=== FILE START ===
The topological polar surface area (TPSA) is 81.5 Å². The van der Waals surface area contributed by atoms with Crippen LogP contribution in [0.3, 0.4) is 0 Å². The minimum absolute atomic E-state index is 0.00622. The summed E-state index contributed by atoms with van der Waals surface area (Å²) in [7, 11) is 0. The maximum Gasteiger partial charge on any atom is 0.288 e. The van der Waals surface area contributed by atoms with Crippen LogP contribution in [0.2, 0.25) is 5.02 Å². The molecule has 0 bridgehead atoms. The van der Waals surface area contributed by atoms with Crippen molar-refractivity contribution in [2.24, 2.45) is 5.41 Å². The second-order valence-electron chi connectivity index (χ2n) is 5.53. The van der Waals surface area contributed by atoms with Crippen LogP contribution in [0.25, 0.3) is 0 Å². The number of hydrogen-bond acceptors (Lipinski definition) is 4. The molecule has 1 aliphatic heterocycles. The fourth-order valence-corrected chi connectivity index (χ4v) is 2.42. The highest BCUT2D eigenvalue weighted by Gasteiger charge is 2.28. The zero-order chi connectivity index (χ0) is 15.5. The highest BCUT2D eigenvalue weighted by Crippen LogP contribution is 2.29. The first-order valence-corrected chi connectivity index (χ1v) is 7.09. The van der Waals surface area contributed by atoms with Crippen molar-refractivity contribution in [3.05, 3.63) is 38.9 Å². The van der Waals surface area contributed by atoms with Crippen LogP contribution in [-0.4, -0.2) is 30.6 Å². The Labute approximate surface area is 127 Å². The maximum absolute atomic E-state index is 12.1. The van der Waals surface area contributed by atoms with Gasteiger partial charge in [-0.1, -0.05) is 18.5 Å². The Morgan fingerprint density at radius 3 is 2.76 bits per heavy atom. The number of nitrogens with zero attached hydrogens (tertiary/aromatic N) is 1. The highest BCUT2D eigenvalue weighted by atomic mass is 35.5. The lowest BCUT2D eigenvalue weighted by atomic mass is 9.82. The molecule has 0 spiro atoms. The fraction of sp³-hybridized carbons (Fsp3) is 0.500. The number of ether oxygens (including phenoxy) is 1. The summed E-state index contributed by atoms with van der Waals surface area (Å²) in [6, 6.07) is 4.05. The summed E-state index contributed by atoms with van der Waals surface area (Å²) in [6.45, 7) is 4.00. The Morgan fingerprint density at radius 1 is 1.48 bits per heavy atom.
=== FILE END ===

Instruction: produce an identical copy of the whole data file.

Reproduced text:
The topological polar surface area (TPSA) is 81.5 Å². The van der Waals surface area contributed by atoms with Crippen LogP contribution in [0.3, 0.4) is 0 Å². The minimum absolute atomic E-state index is 0.00622. The summed E-state index contributed by atoms with van der Waals surface area (Å²) in [7, 11) is 0. The maximum Gasteiger partial charge on any atom is 0.288 e. The van der Waals surface area contributed by atoms with Crippen LogP contribution in [0.2, 0.25) is 5.02 Å². The molecule has 0 bridgehead atoms. The van der Waals surface area contributed by atoms with Crippen molar-refractivity contribution in [2.24, 2.45) is 5.41 Å². The second-order valence-electron chi connectivity index (χ2n) is 5.53. The van der Waals surface area contributed by atoms with Crippen LogP contribution in [0.25, 0.3) is 0 Å². The number of hydrogen-bond acceptors (Lipinski definition) is 4. The molecule has 1 aliphatic heterocycles. The fourth-order valence-corrected chi connectivity index (χ4v) is 2.42. The highest BCUT2D eigenvalue weighted by Gasteiger charge is 2.28. The zero-order chi connectivity index (χ0) is 15.5. The highest BCUT2D eigenvalue weighted by Crippen LogP contribution is 2.29. The first-order valence-corrected chi connectivity index (χ1v) is 7.09. The van der Waals surface area contributed by atoms with Crippen molar-refractivity contribution in [3.05, 3.63) is 38.9 Å². The van der Waals surface area contributed by atoms with Crippen LogP contribution in [-0.4, -0.2) is 30.6 Å². The Labute approximate surface area is 127 Å². The maximum absolute atomic E-state index is 12.1. The van der Waals surface area contributed by atoms with Gasteiger partial charge in [-0.1, -0.05) is 18.5 Å². The Morgan fingerprint density at radius 3 is 2.76 bits per heavy atom. The number of nitrogens with zero attached hydrogens (tertiary/aromatic N) is 1. The highest BCUT2D eigenvalue weighted by atomic mass is 35.5. The lowest BCUT2D eigenvalue weighted by atomic mass is 9.82. The molecule has 0 spiro atoms. The fraction of sp³-hybridized carbons (Fsp3) is 0.500. The number of ether oxygens (including phenoxy) is 1. The summed E-state index contributed by atoms with van der Waals surface area (Å²) in [6, 6.07) is 4.05. The summed E-state index contributed by atoms with van der Waals surface area (Å²) in [6.45, 7) is 4.00. The Morgan fingerprint density at radius 1 is 1.48 bits per heavy atom.